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Hawk

4.4 out of 5 stars 11 customer reviews

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Audio CD, August 24, 2010
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Editorial Reviews

2010 release, the third full length collaboration between the former Screaming Trees vocalist (Lanegan) and ex-Belle & Sebastian member (Campbell). The husky growl of Mark Lanegan and the soft, gentle beauty of Isobel Campbell proved to be the perfect match on 2006's Ballad Of The Broken Seas and again on 2008's Sunday At Devil Dirt. Utilizing glistening guitars and sumptuous piano lines, the pair reunite for Hawk, an album produced by Campbell. Also featuring Willy Mason on two tracks, Hawks once again displays the emotive and powerful talents of two singers from opposite ends of the vocal spectrum.

Track Listings

Disc: 1

  1. We Die and See Beauty Reign
  2. You Won't Let Me Down Again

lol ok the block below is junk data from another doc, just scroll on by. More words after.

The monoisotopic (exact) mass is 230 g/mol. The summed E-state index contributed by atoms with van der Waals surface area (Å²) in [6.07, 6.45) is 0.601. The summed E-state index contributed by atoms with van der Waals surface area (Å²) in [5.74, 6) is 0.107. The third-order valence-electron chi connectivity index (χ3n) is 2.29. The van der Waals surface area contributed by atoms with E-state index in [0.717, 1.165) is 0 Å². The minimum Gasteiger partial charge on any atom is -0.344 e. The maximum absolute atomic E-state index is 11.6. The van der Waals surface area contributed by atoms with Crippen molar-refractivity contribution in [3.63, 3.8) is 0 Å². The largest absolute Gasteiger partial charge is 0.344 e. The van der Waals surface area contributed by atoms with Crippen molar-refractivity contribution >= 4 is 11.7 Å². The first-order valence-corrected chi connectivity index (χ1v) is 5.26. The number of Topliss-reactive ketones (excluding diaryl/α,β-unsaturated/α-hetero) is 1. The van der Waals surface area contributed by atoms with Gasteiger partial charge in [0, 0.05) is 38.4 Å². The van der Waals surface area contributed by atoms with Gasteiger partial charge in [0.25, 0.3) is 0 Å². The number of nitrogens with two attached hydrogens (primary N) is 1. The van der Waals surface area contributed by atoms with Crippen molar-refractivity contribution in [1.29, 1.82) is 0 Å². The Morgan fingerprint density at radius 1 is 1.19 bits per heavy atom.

3. Snake Song
  4. Come Undone
  5. No Place to Fall
  6. Get Behind Me
  7. Time of the Season
  8. Hawk
  9. Sunrise
  10. To Hell & Back Again
  11. Cool Water
  12. Eyes of Green
  13. Lately


Product Details

  • Audio CD (August 24, 2010)
  • Number of Discs: 1
  • Label: Vanguard Records
  • ASIN: B003STL0E0
  • Average Customer Review: 4.4 out of 5 stars  See all reviews (11 customer reviews)
  • Amazon Best Sellers Rank: #62,963 in Music (See Top 100 in Music)

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Customer Reviews

Top Customer Reviews

Format: Audio CD
Isobel Campbell and Mark Lanegan have delivered again. Hawk maintains the intimate, dust covered Americana of their previous collaborations, but adds some spice to the mix with a handful of blistering rockers, including the title track which calls to mind the wilder moments of the Stooges 'Funhouse.' Isobel turns in two solo performances that recall the best of Mazzy Star, and Willy Mason's star is born on the wrenching Townes Van Zandt cover "No Place to Fall." All in all, Hawk is easily the most diverse and rewarding offering from the Campbell / Lanegan union yet.
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Format: MP3 Music